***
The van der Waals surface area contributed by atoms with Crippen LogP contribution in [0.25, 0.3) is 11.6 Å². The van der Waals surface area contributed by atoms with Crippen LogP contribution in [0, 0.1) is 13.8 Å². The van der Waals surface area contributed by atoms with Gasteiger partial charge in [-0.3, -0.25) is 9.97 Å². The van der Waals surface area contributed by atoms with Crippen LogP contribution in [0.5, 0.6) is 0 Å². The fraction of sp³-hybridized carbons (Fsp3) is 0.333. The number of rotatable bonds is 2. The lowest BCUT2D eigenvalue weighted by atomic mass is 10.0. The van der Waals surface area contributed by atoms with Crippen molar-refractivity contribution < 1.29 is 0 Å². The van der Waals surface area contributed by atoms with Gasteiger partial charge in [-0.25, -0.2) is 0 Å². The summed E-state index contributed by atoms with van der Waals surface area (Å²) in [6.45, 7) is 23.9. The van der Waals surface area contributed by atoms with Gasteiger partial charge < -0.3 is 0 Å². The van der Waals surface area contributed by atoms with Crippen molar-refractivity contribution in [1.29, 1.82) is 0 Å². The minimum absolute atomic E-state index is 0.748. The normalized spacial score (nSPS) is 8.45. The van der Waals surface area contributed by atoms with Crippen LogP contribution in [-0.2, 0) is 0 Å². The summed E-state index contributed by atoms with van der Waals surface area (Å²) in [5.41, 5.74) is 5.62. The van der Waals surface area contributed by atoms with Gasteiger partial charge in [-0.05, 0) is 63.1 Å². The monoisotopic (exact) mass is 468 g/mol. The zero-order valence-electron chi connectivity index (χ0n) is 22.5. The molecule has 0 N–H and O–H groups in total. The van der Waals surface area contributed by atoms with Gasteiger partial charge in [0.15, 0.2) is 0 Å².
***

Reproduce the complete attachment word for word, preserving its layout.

The van der Waals surface area contributed by atoms with Crippen LogP contribution in [0.25, 0.3) is 11.6 Å². The van der Waals surface area contributed by atoms with Crippen LogP contribution in [0, 0.1) is 13.8 Å². The van der Waals surface area contributed by atoms with Gasteiger partial charge in [-0.3, -0.25) is 9.97 Å². The van der Waals surface area contributed by atoms with Crippen LogP contribution in [0.5, 0.6) is 0 Å². The fraction of sp³-hybridized carbons (Fsp3) is 0.333. The number of rotatable bonds is 2. The lowest BCUT2D eigenvalue weighted by atomic mass is 10.0. The van der Waals surface area contributed by atoms with Crippen molar-refractivity contribution < 1.29 is 0 Å². The van der Waals surface area contributed by atoms with Gasteiger partial charge in [-0.25, -0.2) is 0 Å². The summed E-state index contributed by atoms with van der Waals surface area (Å²) in [6.45, 7) is 23.9. The van der Waals surface area contributed by atoms with Gasteiger partial charge < -0.3 is 0 Å². The van der Waals surface area contributed by atoms with Crippen molar-refractivity contribution in [1.29, 1.82) is 0 Å². The minimum absolute atomic E-state index is 0.748. The normalized spacial score (nSPS) is 8.45. The van der Waals surface area contributed by atoms with Crippen LogP contribution in [-0.2, 0) is 0 Å². The summed E-state index contributed by atoms with van der Waals surface area (Å²) in [5.41, 5.74) is 5.62. The van der Waals surface area contributed by atoms with Gasteiger partial charge in [-0.05, 0) is 63.1 Å². The monoisotopic (exact) mass is 468 g/mol. The zero-order valence-electron chi connectivity index (χ0n) is 22.5. The molecule has 0 N–H and O–H groups in total. The van der Waals surface area contributed by atoms with Gasteiger partial charge in [0.15, 0.2) is 0 Å².